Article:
Mobile Home Park Deal Analysis

7 Replies

Hi everyone - first time poster here

I am looking at a mobile home park that had been listed through a realtor for several months with no bite. To me it looks like a cash flowing cow, but would love to hear what things I may be missing. The details are as follows...

14 park owned trailers. All older and in verifying conditions and currently renting for \$7,050/mo

1 tenant owned trailer. Lot rent is \$200

1 4 bedroom house on the property. Current rent is \$700

Total monthly income is \$7,950

Previous years expenses were

~\$15,000 utilities (has city sewer and water)

~\$10,000 depreciation

~\$15,000 operating expenses

With vacancies, the previous year total income was ~\$75,000

On the surface does this look like a good deal?

What questions do I need to be asking to ensure I am not missing something major?

Any other input is greatly appreciated!!

At first glance, in my limited knowledge, it looks like someone is not great at running numbers. Either they're lying, hiding something, or just don't know how to run a park.

@Dominick Dahmen can you explain why you think that?

@Eben Rohling Well actually upon closer inspection, the numbers would work, but you have to be careful about the park owned homes (POHs). What is the actual lot rent underlying that? You only want to buy the trailers for no more than what they would sell for in that market. Don't make the mistake of capitalizing their income. I'd need some more details on the numbers personally. Like what exactly the owner spent on maintenance, etc.

Assuming \$200/month lot rents (the tenant owned home currently pays \$200 so it seems like a decent bogey to use for your TOH’s) you have the following rough valuation:

• 1. Gross Lot Rent:  \$200/month lot rent x 15 lots x 12 months = \$36,000
• 2. Estimated Expense Ratio:  50% (\$18,000).  Note that I recommend a higher expense ratio than a traditional 30%-40% for MHP’s due to the small size of the park and the fact that the park pays for utilities as opposed to the tenants.
• 3. Estimated NOI From Lot Rent: \$18,000

You can capitalize NOI from Lot Rent and add the additional items (1-shell value of park owned homes and 2-discounted value of single family home) to arrive at a rough valuation:

+ shell value of older park owned homes = \$500 to \$1,000 x 14 homes = \$7,000 to \$14,000

+ market value of single family home = ?? (Apply a 30% Discount to a comparable home in the area due to the fact that the home is located in a MHP and typically cannot be sold for true market value because of the negative stigma associated with its presence in a MHP.)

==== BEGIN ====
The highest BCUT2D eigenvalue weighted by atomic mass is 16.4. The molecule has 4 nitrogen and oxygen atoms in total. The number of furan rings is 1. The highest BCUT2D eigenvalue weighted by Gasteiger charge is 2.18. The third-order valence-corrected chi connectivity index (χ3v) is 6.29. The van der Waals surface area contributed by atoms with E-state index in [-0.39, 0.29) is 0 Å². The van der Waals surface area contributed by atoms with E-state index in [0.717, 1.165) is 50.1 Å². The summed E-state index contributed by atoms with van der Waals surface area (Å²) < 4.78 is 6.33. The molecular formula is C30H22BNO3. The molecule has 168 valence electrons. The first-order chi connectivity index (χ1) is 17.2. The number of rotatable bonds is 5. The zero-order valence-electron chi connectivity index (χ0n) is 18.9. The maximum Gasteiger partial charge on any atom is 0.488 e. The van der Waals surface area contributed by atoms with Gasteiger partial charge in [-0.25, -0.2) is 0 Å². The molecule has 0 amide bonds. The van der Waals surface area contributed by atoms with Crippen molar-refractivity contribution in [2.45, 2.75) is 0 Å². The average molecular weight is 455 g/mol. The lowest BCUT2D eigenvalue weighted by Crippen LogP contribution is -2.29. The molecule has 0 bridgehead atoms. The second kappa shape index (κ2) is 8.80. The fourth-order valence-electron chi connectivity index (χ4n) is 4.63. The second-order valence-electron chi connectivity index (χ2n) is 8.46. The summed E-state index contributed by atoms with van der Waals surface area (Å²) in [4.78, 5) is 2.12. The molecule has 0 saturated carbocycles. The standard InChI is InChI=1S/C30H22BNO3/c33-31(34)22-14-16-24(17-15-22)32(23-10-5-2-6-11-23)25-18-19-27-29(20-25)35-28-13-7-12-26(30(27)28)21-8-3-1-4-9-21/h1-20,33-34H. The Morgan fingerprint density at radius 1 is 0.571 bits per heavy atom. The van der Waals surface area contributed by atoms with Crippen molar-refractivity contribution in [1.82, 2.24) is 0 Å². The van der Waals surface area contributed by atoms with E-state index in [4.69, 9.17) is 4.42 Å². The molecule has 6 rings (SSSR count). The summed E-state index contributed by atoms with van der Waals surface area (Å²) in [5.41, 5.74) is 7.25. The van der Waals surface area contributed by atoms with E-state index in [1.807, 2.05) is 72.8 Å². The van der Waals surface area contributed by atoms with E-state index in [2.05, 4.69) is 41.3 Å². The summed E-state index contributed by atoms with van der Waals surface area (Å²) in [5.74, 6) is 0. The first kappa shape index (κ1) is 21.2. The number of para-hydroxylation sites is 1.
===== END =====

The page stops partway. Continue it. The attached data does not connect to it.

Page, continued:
With the above in mind, and the value of the single family home omitted from this analysis, the estimated valuation range seems to be:

@10% Cap Rate:  (\$18,000/10%) = \$180,000 + Shell value of 14 POH‘s (\$7,000 to \$14,000) = \$187,000 to \$194,000

@9% Cap Rate: (\$18,000/9%) = \$200,000 + Shell value of 14 POH‘s (\$7,000 to \$14,000) = \$207,000 - \$214,00

To finalize this estimate, you need to:

• a) determine the appropriate market cap rate to use when capitalizing the NOI. The examples above (10% and 9%) were used at random because it made the math easy. Talk to other MHP brokers to determine the cap rate at which other parks are trading in your area. For guidance, parks in larger metros (100k+ population) and in decent condition trade at lower cap rates whereas parks in small metros (<50k population) trade at higher cap rates. Small changes in cap rates drive major swings in estimated value so be conservative and skew towards using higher cap rates in your estimates.
• b) determine the appropriate value of the single family home in the park

I hope the analysis above sheds light on the factors to consider in the valuation estimate.

@John Jacobus that was very detailed and helpful! Thank you!

I haven’t seen inside the house, but I wouldn’t put more than a \$40,000 value on it personally. If I understand correctly, using a 10% cap rate and \$1,000 per MH, and \$40,000 for the house puts the total value at \$227,000. So the asking price seems to be inline with a back of the napkin calculation

@Eben Rohling I agree with your thinking

@John Jacobus nailed it. Also, please please understand that anytime you are buying a park with homes included (park owned homes) you will almost ALWAYS spend more money on repairs and maintenance than you anticipate. People will move out and you will have to fix up a home that you thought was in better condition than when you initially purchased it. People don't estimate correctly how much work most park owned homes will need until it's after the fact.